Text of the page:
From: WWF
Published March 5, 2008 09:14 AM

Controversial Russian oil pipeline defeated

WWF-UK is celebrating the successful culmination of four years of campaigning today, after Sakhalin Energy announced the withdrawal of its request for government backing for its controversial oil and gas project in the Russian Far East.

"WWF is delighted that Sakhalin Energy's application for financial backing from the UK government has proved unsuccessful," said James Leaton, Oil and Gas Policy Advisor for WWF-UK.

"The fact that the company has been unable to secure financial support despite four years of deliberation demonstrates the flaws that are built into this project," he added.


Western Gray Whale faces extinction

The Sakhalin II project, a multi-billion dollar undertaking to construct oil and gas platforms and an 800km pipeline across the island of Sakhalin, is threatening the critically endangered Western Gray Whale with extinction.
It also cuts through the breeding grounds of at least two other critically endangered species.

For the last four years Sakhalin Energy, a conglomerate of oil companies led by Shell (and latterly Gazprom), has sought UK government support for the project and the announcement that it has withdrawn its application for support is a major environmental win.

Environmentalists critical of UK department

WWF-UK has been lobbying the UK Government to ensure that the project did not receive support from the Export Credits Guarantee Department (ECGD) - the government body responsible for underwriting British industry overseas.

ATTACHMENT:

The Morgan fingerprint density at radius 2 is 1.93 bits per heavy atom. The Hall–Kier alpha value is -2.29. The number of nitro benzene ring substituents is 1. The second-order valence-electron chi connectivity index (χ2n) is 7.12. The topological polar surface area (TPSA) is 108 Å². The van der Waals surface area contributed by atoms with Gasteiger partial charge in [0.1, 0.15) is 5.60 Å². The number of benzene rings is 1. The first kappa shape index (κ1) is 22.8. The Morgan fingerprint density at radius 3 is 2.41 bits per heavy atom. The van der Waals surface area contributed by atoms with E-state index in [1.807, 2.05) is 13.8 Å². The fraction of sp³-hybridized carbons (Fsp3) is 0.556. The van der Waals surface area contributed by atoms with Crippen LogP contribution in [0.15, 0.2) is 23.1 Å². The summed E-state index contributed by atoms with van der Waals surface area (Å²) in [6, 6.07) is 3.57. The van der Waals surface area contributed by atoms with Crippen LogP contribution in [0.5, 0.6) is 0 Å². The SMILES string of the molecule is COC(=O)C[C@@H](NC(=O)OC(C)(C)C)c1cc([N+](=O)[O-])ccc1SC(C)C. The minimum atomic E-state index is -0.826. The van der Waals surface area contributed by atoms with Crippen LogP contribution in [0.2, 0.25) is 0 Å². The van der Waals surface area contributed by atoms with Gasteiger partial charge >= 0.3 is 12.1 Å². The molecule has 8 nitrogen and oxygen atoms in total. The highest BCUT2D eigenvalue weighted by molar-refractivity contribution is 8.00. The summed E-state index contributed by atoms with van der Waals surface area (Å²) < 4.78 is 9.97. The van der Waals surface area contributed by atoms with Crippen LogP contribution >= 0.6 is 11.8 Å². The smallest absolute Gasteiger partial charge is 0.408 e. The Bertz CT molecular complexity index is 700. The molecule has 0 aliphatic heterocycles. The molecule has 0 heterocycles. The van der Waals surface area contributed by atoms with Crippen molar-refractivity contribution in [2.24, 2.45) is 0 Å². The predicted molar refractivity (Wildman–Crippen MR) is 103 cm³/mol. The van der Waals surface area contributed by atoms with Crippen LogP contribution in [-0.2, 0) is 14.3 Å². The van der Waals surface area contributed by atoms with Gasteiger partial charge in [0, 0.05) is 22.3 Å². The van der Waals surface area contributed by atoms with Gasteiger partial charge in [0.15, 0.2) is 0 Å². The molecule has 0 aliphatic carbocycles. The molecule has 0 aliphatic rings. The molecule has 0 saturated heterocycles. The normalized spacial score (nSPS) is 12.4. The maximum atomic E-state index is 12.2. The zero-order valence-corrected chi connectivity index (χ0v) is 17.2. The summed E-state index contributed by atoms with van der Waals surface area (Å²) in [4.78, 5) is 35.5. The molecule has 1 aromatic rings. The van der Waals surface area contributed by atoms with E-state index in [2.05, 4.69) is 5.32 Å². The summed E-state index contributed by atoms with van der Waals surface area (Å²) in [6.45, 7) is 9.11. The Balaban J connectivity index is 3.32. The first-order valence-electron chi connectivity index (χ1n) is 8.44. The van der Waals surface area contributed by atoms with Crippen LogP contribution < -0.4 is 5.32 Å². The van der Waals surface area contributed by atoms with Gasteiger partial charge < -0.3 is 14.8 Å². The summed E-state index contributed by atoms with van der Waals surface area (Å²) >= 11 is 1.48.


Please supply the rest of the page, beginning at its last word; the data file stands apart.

"The Sakhalin II project has raised a number of issues around how ECGD conducts its business," Leaton continued.  "It is imperative that ECGD reviews how it can prevent wasting resources on unsustainable oil projects, and ensure it contributes to Government commitments on sustainable development," he explained.

Now that the company is no longer seeking financial backing from the ECGD, or from the US Export-Import Bank, WWF-UK urges other financial institutions to refuse any requests that may be made for their financial support of the project.

"Sakhalin Energy has tried for four years to get UK and US public finance for this project, but it has failed to meet the various standards required," said Leaton.

"Now that the company has indicated that it will be seeking finance from elsewhere, WWF-UK stresses that it is vital that any bank considering giving finance to Sakhalin II is aware of the ongoing social and environmental problems facing the project. There are no effective techniques for cleaning up an oil spill in the winter ice conditions in Sakhalin and the world's 120 remaining Western Gray Whales are being further threatened by the project. Essentially, any bank who considers supporting this project into the future will be inheriting an environmental disaster waiting to happen," he concluded.

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